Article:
What did surprise me was that the ratio of new office visits to established office visits remained very stable across all three years (19.46, 21.58, and 21.85 percent, respectively). I really expected to see a drop-off in new office visits, as many practices were taking new patients, but alas, it was a poor assumption on my part. The table below shows the bigger picture for utilization variance year over year.

utilization distribution

There has been general reporting, including by me, that there has been an increase in distribution of the higher-level E&M codes, such as 99214, 99204, and 99205.

One question that many providers have asked me is this: how does that impact risk assessment? Well, first of all, I think it’s important to note that there is simply not enough data yet (meaning contractor audit results) to build an effective predictive model. We are, however, getting close, and I expect that by the end of the year, I will have enough data to accomplish this. In the meantime, a proxy for that is to analyze internal audit results. And that’s what I did. As noted, I looked at the results of nearly 90,000 audits for office visits. These were performed by the staff for the same providers that reported utilization. Because 99201 made up a relatively small percentage of overall utilization, and because 99201 was eliminated in 2021, I excluded it from my analysis. 

Focusing on the upper-level codes (99214, 99215, 99204, and 99205), I concluded that there wasn’t a significant difference in pass/fail rates between 2019, 2020, and 2021. What does that mean? In general, it means that the risk hasn’t changed. For example, if we were to see an increase in fail rates over time, it would indicate an increase in risk, because more of the upper-level codes would have been coded in error. If the fail rates were significantly lower, it might indicate that risk was also lower, since an audit would result in a null finding. But because they are mostly the same, it would indicate that risk levels are likely the same, as well. What does this mean for the practice? It means that their compliance strategy should remain the same, when it comes to their efforts in risk-based reviews on their providers.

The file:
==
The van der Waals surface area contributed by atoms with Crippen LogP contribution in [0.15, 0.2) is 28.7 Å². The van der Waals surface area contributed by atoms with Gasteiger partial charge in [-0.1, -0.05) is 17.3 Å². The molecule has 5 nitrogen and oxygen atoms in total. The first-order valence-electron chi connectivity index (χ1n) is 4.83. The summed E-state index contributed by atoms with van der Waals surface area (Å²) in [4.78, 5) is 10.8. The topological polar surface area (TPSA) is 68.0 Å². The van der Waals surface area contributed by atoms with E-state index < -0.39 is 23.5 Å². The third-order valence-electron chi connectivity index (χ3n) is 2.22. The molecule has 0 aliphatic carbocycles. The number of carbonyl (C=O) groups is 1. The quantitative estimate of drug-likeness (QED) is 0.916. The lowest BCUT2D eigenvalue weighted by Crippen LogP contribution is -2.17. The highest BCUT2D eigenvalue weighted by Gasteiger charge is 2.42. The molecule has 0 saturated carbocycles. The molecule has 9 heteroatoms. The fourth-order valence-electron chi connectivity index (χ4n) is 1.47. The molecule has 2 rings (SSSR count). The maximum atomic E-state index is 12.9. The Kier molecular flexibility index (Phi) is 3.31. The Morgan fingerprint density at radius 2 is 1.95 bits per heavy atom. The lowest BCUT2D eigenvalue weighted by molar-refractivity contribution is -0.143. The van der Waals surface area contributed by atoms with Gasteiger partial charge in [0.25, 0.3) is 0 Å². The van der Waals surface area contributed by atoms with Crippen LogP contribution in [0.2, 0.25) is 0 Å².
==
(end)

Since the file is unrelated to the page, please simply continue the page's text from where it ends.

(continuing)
One notable change was the ratio of under-coding to over-coding year over year for the mid-level codes (99213 and 99203). For 99213, over-coding was recorded 45 percent less than in 2020, with reporting of under-coding increasing by 58 percent. For 99203, while the under-coding reporting was about the same, reporting of under-coding was down by almost three-quarters. I suspect this means that in the next reporting period, we will see an even greater increase in the use of these upper-level codes.

My conclusion to all of this is that while utilization of upper-level visit codes will continue to increase, risk will likely remain stable, if future audits confirm what we have seen over the first half of 2021. All in all, maybe it really is much ado about nothing!

And that’s the world according to Frank.


Program Note: Listen to Frank Cohen report this story live during the nex edition of Monitor Mondays, 10 Eastern.